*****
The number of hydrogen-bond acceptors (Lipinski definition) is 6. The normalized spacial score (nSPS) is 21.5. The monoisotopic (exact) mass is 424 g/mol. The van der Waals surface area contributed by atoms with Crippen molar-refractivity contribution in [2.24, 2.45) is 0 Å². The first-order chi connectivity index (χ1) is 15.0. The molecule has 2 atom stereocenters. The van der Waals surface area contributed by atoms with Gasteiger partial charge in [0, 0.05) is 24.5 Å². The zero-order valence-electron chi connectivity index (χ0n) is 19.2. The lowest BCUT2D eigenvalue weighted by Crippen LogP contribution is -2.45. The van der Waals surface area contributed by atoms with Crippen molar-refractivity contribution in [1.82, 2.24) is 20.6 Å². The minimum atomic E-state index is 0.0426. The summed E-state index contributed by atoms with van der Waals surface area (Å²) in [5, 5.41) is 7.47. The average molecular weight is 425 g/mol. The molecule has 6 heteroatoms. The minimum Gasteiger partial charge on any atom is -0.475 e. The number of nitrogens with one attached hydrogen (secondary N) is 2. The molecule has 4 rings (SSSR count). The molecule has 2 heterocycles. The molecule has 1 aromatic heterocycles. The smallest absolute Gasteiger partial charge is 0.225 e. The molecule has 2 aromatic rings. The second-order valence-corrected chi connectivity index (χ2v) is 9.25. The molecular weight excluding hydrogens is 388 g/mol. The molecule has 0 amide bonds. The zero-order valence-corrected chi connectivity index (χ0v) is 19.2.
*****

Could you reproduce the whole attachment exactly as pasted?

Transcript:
The number of hydrogen-bond acceptors (Lipinski definition) is 6. The normalized spacial score (nSPS) is 21.5. The monoisotopic (exact) mass is 424 g/mol. The van der Waals surface area contributed by atoms with Crippen molar-refractivity contribution in [2.24, 2.45) is 0 Å². The first-order chi connectivity index (χ1) is 15.0. The molecule has 2 atom stereocenters. The van der Waals surface area contributed by atoms with Gasteiger partial charge in [0, 0.05) is 24.5 Å². The zero-order valence-electron chi connectivity index (χ0n) is 19.2. The lowest BCUT2D eigenvalue weighted by Crippen LogP contribution is -2.45. The van der Waals surface area contributed by atoms with Crippen molar-refractivity contribution in [1.82, 2.24) is 20.6 Å². The minimum atomic E-state index is 0.0426. The summed E-state index contributed by atoms with van der Waals surface area (Å²) in [5, 5.41) is 7.47. The average molecular weight is 425 g/mol. The molecule has 6 heteroatoms. The minimum Gasteiger partial charge on any atom is -0.475 e. The number of nitrogens with one attached hydrogen (secondary N) is 2. The molecule has 4 rings (SSSR count). The molecule has 2 heterocycles. The molecule has 1 aromatic heterocycles. The smallest absolute Gasteiger partial charge is 0.225 e. The molecule has 2 aromatic rings. The second-order valence-corrected chi connectivity index (χ2v) is 9.25. The molecular weight excluding hydrogens is 388 g/mol. The molecule has 0 amide bonds. The zero-order valence-corrected chi connectivity index (χ0v) is 19.2.